Tag Archives: jasper fforde

The Constant Rabbit

Speculative fiction about an England where rabbits are anthropomorphic

Content warning: discrimination, disability

I’ve mentioned this author a couple of times on here previously: once when I saw him speak at an event and got my book signed, and when I reviewed one of his books. I really enjoyed hearing him speak about writing funny books, and he is one of the few authors who makes me laugh aloud. While we are all waiting eagerly for a sequel to his novel “Shades of Grey”, I was thrilled to see that he had a new release this year and even more thrilled that it appeared to be about rabbits. I don’t think anyone would be surprised to know that I love rabbits and without even reading the blurb this book had considerable appeal to me.

Image is of the cover of the book “The Constant Rabbit” by Jasper Fforde pictured with my brown and white rabbit Ori. Her ears are in a similar position to the ears on the book’s cover.

“The Constant Rabbit” by Jasper Fforde is a speculative fiction novel about an alternative England with anthropomorphic rabbits. For over 50 years, rabbits have been able to walk upright, speak, have jobs, start families and have become the target of considerable discrimination. Public servant Peter Knox works in a seemingly innocuous job and lives an unassuming life with his daughter in a small village. However, when two rabbits and their children move in next door, Peter must confront his past and his own role in the anti-rabbit policy to force England’s rabbits to move to a MegaWarren in Wales.

Image is of the book “The Constant Rabbit” by Jasper Fforde standing upright next to my brown and white rabbit Ori who is losing patients with being photographed

I was absolutely the perfect audience for this book and I enjoyed it from start to finish. This was a really amusing book that had me laughing aloud at multiple points. However, it is also a really clever book and the rabbits are a fantastic allegory for racial politics in the UK today. Fforde presses the reader to consider the whole spectrum of bigotry from failing to speak out against discriminatory jokes all the way to outright violence and vilification. It was also really interesting to see how Fforde interwove typical British politeness with conservative, exclusionary views. Peter was an excellent, complex character who struggles to reconcile his own progressive views with the system he implicitly supports through his work. The interactions between himself, Constance Rabbit and her husband were among the funniest parts of the book. I also really liked the way Fforde wrote about disability focusing on individuals and accessibility rather than the particulars of the disability itself. Fforde also leaves plenty to the imagination when it came to how rabbits became anthropomorphic, though I loved the interlude of an alternative history for the Big Merino in Goulburn.

This was a thoroughly enjoyable and extremely relevant book and I cannot wait to see what Fforde comes up with next.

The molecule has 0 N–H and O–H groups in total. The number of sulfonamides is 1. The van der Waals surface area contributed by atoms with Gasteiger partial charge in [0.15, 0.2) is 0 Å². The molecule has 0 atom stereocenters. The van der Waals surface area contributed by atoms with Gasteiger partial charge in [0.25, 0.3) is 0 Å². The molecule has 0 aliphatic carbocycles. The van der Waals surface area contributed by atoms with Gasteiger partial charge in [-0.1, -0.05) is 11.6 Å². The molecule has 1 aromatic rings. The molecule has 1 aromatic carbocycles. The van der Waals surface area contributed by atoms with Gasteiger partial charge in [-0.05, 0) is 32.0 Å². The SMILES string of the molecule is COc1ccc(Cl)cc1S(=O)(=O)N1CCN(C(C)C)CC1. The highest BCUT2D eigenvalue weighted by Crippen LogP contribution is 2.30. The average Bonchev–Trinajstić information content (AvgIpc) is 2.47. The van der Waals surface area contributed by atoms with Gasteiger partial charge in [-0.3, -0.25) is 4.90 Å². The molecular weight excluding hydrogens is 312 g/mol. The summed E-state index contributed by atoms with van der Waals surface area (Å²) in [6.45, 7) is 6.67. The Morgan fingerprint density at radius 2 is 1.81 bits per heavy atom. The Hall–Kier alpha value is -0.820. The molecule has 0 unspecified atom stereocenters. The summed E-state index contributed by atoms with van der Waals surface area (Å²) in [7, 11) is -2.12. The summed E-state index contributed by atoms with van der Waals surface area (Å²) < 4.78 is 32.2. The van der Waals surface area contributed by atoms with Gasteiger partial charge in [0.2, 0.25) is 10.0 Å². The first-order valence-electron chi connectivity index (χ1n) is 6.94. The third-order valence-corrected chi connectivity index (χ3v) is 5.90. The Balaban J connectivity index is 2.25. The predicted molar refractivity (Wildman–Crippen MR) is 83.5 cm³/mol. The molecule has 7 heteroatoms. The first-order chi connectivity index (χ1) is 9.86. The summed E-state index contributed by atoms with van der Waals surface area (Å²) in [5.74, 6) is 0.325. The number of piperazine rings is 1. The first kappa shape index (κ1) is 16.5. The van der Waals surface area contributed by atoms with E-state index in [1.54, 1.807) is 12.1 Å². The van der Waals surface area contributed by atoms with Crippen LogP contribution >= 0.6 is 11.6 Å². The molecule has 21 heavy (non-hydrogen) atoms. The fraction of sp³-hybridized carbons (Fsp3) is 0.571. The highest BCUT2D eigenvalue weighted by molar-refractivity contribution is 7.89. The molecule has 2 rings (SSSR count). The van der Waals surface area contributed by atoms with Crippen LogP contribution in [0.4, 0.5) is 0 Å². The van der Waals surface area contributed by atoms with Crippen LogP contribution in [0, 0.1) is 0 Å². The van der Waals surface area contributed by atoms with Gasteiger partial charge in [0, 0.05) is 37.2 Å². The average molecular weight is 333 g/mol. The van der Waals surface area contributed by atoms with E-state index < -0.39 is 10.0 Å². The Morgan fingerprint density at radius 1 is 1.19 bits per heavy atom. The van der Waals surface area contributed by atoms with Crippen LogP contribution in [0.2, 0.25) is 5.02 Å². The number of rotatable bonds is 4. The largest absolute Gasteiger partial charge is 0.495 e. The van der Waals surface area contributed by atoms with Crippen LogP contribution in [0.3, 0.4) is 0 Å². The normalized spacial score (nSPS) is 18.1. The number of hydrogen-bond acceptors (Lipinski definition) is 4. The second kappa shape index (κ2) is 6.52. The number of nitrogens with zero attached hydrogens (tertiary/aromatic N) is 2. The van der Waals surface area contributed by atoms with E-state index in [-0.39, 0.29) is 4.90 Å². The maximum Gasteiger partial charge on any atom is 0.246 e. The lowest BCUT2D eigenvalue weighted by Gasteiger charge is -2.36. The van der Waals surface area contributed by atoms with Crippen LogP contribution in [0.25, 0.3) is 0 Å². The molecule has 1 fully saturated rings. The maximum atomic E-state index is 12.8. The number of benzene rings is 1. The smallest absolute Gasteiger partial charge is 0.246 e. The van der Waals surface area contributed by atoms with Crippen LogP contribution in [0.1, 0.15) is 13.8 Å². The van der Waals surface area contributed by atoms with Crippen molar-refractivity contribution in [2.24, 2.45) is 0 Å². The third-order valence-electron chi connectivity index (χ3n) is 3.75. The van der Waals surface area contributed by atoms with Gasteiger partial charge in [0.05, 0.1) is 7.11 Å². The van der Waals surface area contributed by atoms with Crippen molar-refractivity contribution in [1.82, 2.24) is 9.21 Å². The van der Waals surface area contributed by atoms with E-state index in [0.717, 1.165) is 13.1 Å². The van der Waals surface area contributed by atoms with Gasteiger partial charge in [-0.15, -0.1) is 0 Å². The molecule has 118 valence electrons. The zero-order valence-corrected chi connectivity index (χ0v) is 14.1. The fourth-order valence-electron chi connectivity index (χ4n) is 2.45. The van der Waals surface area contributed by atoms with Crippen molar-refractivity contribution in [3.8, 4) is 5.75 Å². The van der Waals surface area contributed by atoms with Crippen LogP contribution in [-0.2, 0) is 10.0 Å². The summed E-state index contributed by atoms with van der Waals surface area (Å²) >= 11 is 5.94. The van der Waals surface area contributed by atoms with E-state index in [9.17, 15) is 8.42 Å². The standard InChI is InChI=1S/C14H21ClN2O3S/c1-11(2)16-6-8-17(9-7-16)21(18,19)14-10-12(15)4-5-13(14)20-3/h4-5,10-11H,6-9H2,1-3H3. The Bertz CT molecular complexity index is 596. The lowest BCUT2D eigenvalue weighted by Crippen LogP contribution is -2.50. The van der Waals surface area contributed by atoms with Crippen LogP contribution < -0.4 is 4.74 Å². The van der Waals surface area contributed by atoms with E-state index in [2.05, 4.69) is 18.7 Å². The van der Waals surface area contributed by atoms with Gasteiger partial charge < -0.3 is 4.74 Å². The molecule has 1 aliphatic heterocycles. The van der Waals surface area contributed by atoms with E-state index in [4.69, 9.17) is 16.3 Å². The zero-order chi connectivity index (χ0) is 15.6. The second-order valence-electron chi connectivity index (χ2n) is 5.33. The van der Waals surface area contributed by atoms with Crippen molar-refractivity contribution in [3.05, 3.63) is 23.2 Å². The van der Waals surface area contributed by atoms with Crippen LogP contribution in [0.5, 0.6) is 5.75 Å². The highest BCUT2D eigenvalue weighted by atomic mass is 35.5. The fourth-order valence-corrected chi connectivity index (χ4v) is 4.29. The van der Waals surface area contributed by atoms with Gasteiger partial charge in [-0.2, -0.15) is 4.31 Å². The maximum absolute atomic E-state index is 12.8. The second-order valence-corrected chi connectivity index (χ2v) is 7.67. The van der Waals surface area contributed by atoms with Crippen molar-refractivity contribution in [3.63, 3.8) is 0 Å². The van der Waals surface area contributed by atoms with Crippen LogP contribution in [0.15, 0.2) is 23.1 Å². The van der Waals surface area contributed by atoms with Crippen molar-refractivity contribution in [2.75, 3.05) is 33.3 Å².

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Filed under Book Reviews, Fantasy, Magic Realism, Science Fiction

Shades of Grey

Not too long ago, I went to see Jasper Fforde speak at the Australian National University. He was kind enough to sign my battered copy of his book “The Eyre Affair”, and it was great hearing him speak. I was telling a friend of mine about this and she highly recommended another book of his called “Shades of Grey” (not to be mistaken for the infamous BDSM-lite novel “Fifty Shades of Grey”). I was browsing my local Dymocks store recently and Fforde’s name caught my eye with a little tag underneath his book that said ‘signed copy’. I couldn’t NOT buy it.

“Shades of Grey” is set in a dystopian future England where people can no longer see all the colours in the visible light spectrum. Society has been stratified based on what colours you can see, with purple being at the top and red being at the bottom. People who cannot see any colour at all are the Greys, and they are more or less used as slave labour. The main character is a Red called Eddie Russett who has been sent to a backwaters town called East Carmine to conduct a chair census while his dad works as the new swatchman (i.e. doctor). Eddie suspects that he had ruffled a few feathers after playing a prank and concentrates on getting himself back home to his wealthy, semi-betrothed sweetheart. However after he meets the mysterious and extremely volatile Grey called Jane, Eddie’s priorities take a dramatic shift.

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This book was an absolute breath of fresh air. Sometimes when I’m reading, I get a little bogged down in the idea that everything has been done before and nothing is a new idea. If you ever get stuck in that kind of mindset, drop everything and read this book. It is so original and wild and clever, and I’ve said it before, but Jasper Fforde is pretty much a comedian who writes his jokes rather than saying them. The concept of this book is so unique and the execution is almost flawless. The world of Chromatacia is hilarious, arbitrary and disturbingly still a lot like our own.

There’s nothing much else to say about this book except that if you like fantasy or mystery or science fiction or dry British humour, then you’ll get a kick out of this. Jasper Fforde’s novels defy classification, and this is a book that I think most people would get something from.

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Filed under Book Reviews, Fantasy, General Fiction, Mystery/Thriller, Science Fiction, Signed Books